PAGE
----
(Posted Feb. 21, 2019)
By Kristy Zurbrick, Madison Editor
Mount Sterling village council took up several pieces of legislation on Feb. 25 that were left in limbo at the previous meeting before which three council members resigned.
At the start of the Feb. 25 meeting, two new council members, Michael Bennett and Craig Hix, were installed. The six-person council needs at least four members present to read and act on legislation. Bennett and Hix bring council’s numbers to five.
Village administrator position
Council voted 5-0 to post the job opening for a village administrator. The village has been without an administrator for more than a year. Courtney Bricker, fiscal officer and council clerk, has been handling many of the duties.
Mayor Billy Martin said the Ohio State Auditor’s Office, which is overseeing the village’s finances, has urged the village to hire an administrator and to do so soon. The job comes with an annual salary of $63,000. New to the job description is the requirement that applicants have waste water and water operating licenses.
The administrator’s duties are to oversee the village and its employees. The person who fills the position will manage public utilities, supervise street and sidewalk maintenance, manage finances appropriated by council, prepare budgets, appoint and evaluate village employees, seek grant funding, supervise zoning and building requests, and handle bids and contracts for repairs, services and equipment, among other duties.
Public records requests
The village now has a policy that outlines how a person can request public records and how the village will fulfill those requests.
In the last month, a person made a large public records request, and Bricker discovered the village did not have a policy in place. Council member Becky Martin said a committee researched the public records policies of other cities and villages and modeled Mount Sterling’s new policy after Grove City’s.
The new policy, which council passed 5-0, defines public records, lists what kind of records can be released, outlines the hours public records are available and the cost for copies and mailing, and explains how a person can make a public records request.
A person requesting public records is not legally required to fill out a form, identify himself or herself, or provide the purpose for the request. The village does have a public records request form, though. A person making a request can choose to fill out the form, listing the records they want to see, which would, according to the policy, “allow the village to efficiently retrieve the records.”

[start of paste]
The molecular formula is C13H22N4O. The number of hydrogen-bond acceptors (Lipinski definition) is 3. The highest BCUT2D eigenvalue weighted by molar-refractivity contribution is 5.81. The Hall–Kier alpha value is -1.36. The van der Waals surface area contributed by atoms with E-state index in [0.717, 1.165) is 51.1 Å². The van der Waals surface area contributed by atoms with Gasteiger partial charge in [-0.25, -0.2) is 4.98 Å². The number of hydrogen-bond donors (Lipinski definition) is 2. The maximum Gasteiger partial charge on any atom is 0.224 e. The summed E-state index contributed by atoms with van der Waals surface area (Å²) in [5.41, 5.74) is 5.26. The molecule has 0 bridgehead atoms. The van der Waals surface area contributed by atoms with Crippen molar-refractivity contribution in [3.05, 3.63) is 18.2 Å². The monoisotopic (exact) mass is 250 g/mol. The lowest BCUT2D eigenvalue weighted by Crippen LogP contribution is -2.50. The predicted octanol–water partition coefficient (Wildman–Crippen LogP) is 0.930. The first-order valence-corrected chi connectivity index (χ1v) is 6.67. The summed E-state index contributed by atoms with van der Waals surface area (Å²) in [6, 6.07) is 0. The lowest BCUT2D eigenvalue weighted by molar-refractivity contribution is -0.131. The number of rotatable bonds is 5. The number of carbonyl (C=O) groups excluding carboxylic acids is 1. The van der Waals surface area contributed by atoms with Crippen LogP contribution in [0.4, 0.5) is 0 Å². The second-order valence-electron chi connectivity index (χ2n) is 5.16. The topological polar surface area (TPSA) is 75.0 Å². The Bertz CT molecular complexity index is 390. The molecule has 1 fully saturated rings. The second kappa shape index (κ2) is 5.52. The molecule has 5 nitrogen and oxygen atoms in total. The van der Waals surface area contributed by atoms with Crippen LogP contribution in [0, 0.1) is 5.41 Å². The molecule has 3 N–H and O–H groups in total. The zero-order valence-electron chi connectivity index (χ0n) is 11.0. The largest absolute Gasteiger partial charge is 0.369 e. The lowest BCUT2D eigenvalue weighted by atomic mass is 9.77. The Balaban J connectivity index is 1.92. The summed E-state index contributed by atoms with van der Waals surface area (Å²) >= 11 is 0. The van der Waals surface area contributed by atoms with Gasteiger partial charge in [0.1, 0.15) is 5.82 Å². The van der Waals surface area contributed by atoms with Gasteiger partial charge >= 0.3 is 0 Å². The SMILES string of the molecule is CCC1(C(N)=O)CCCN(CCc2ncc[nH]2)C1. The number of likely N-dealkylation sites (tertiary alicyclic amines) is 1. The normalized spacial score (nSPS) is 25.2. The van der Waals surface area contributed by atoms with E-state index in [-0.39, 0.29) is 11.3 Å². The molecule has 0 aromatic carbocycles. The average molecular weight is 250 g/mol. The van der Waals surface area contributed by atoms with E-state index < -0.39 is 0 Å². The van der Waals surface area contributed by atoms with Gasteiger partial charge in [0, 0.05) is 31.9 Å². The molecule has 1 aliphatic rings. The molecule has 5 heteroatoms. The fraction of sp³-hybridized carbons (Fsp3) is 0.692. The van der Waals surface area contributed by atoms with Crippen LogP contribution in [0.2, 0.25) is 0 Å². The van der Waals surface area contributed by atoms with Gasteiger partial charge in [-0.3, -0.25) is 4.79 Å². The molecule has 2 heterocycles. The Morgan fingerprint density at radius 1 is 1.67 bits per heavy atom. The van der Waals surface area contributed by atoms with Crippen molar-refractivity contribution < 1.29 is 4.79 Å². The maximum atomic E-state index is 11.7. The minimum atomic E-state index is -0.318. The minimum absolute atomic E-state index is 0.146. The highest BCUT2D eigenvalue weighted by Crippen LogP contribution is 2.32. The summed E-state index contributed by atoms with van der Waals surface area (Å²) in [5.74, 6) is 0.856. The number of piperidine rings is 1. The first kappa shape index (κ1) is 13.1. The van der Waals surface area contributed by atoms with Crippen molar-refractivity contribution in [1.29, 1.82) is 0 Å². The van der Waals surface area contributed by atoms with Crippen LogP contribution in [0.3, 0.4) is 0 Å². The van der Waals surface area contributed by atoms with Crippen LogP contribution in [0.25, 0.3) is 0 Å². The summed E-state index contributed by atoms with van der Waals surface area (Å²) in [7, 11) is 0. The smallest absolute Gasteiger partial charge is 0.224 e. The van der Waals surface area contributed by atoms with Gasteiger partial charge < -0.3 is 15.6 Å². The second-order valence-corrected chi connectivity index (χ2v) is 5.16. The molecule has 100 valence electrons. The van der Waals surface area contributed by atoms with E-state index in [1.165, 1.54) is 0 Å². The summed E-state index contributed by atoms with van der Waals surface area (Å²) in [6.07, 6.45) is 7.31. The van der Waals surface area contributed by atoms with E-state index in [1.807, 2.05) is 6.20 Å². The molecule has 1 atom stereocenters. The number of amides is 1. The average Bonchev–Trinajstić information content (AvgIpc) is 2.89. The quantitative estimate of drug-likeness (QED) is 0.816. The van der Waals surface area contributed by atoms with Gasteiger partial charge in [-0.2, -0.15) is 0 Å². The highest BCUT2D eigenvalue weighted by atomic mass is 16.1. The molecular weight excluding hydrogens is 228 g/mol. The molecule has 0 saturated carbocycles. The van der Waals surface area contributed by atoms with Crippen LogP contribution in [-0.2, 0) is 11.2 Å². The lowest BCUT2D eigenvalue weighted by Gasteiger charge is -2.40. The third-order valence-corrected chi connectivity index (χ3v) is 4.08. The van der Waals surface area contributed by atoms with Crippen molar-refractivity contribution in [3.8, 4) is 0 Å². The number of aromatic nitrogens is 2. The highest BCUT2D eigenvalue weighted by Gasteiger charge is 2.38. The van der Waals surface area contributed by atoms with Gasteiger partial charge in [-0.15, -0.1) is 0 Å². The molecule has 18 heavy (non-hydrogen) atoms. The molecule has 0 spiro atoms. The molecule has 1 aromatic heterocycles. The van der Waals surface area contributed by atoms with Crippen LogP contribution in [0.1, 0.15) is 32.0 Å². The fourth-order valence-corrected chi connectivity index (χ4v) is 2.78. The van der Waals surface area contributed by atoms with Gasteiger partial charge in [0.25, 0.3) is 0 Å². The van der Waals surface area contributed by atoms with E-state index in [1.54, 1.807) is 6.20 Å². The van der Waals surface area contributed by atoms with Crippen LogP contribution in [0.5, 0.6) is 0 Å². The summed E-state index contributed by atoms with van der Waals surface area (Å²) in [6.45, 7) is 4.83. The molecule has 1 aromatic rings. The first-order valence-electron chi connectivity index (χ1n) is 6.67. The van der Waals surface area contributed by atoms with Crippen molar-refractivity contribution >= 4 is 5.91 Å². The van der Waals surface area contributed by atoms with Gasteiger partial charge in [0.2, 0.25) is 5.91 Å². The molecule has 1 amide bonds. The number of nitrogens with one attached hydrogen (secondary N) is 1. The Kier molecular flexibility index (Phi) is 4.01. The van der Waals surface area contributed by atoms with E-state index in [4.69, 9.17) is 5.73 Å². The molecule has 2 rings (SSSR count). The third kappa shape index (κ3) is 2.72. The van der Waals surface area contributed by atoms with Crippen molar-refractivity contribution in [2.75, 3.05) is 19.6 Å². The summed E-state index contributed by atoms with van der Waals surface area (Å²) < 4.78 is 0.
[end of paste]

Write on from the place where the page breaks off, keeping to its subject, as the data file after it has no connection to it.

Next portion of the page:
The policy requires the village to provide prompt response to requests and provide copies, if requested, “in a reasonable period of time.” If records cannot be provided while the person requesting them waits, the village will contact the person when the records are available.
The records are available to view during regular business hours, weekdays 8 a.m.-4 p.m. Copies on 8.5×11-inch paper are 15 cents per page. If copies are mailed, the person making the request will be subject to the cost of postage and mailing materials.
Requests can be made in person at village hall or by phone, mail or fax. Requests or questions can be directed to the council clerk at (740) 869-2040.
Rules of council
Council is considering two changes to the village’s rules of council, the guidelines that set council’s procedures.
Currently, any member of the public who wants to address council must submit a public participation form by noon on Friday before council’s Monday night meeting. The proposed change would allow people to submit the form up until the time the meeting starts. The form would go to the mayor. Anyone who wants to give a formal presentation before council would still have to notify the council clerk by noon on Thursday prior to council’s Monday night meeting.
The second change involves the delivery of information packets, containing agendas and legislation, to council members prior to meetings. Currently, they are delivered to council members’ doors. If the rules are changed, the packets would be sent to council members by email. Any council member who wanted a hard copy would have to request it from the council clerk then pick it up at his or her mailbox at town hall.
The changes will be up for a second reading at council’s next regular meeting, set for 7 p.m. Feb. 25.
Additional business and discussion
In other action, council members:
- authorized the hiring of Cody Lindsey to run the water plant. Lindsey has the required licensing to operate the plant and will be a full-time employee. Tyler Curtis, the former water plant operator who has been helping out part-time while the village looked for a replacement, will stay on for a period of time to train Lindsey. Lindsey’s pay rate is $17 per hour.
- considered changing Jack Dill’s status from a contracted service provider to a village employee. Dill works part-time as the village’s parks and recreation director. Bricker said Dill will not need the village’s health insurance, should the change be made. The legislation passed 4-1 on the first reading, with Lowell Anderson casting the “no” vote. It will be up for a second reading at council’s next meeting.
- approved naming the alley between Memorial Park and 17 E. Main St. as Timmons Way. A dedication is being planned for Memorial Day weekend, according to David Timmons, council president pro temp.
Mayor Martin commented that someone has been using his name, identity and phone number to make comments about village business on social media.
“It is simply not me. It is someone who holds a grudge…against me because of the seat that I sit in,” he said. “If I have a comment to make, it will be on the village web page.”